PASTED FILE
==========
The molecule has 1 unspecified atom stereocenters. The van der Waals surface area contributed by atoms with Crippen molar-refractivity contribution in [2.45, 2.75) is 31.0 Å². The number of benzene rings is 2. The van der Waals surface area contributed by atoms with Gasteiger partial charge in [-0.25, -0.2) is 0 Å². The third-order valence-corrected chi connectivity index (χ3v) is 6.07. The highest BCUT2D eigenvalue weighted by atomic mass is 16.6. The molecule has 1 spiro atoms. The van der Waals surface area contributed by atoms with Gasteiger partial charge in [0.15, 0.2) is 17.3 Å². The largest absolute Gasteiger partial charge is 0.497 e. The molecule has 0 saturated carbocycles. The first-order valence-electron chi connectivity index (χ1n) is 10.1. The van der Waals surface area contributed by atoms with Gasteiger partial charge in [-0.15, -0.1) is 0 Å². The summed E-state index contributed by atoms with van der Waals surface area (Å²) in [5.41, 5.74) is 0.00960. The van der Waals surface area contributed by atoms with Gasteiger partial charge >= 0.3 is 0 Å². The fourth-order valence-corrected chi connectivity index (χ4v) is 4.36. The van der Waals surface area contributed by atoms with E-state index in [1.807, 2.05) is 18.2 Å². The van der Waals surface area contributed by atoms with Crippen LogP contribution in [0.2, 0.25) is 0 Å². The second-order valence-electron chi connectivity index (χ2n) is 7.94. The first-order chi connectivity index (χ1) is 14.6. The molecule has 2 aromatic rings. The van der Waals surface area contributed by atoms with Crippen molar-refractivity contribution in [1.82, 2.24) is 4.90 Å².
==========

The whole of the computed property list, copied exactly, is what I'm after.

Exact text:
The molecule has 1 unspecified atom stereocenters. The van der Waals surface area contributed by atoms with Crippen molar-refractivity contribution in [2.45, 2.75) is 31.0 Å². The number of benzene rings is 2. The van der Waals surface area contributed by atoms with Gasteiger partial charge in [-0.25, -0.2) is 0 Å². The third-order valence-corrected chi connectivity index (χ3v) is 6.07. The highest BCUT2D eigenvalue weighted by atomic mass is 16.6. The molecule has 1 spiro atoms. The van der Waals surface area contributed by atoms with Gasteiger partial charge in [0.15, 0.2) is 17.3 Å². The largest absolute Gasteiger partial charge is 0.497 e. The molecule has 0 saturated carbocycles. The first-order valence-electron chi connectivity index (χ1n) is 10.1. The van der Waals surface area contributed by atoms with Gasteiger partial charge in [-0.15, -0.1) is 0 Å². The summed E-state index contributed by atoms with van der Waals surface area (Å²) in [5.41, 5.74) is 0.00960. The van der Waals surface area contributed by atoms with Gasteiger partial charge >= 0.3 is 0 Å². The fourth-order valence-corrected chi connectivity index (χ4v) is 4.36. The van der Waals surface area contributed by atoms with E-state index in [1.807, 2.05) is 18.2 Å². The van der Waals surface area contributed by atoms with Crippen LogP contribution in [0.2, 0.25) is 0 Å². The second-order valence-electron chi connectivity index (χ2n) is 7.94. The first-order chi connectivity index (χ1) is 14.6. The molecule has 2 aromatic rings. The van der Waals surface area contributed by atoms with Crippen molar-refractivity contribution in [1.82, 2.24) is 4.90 Å².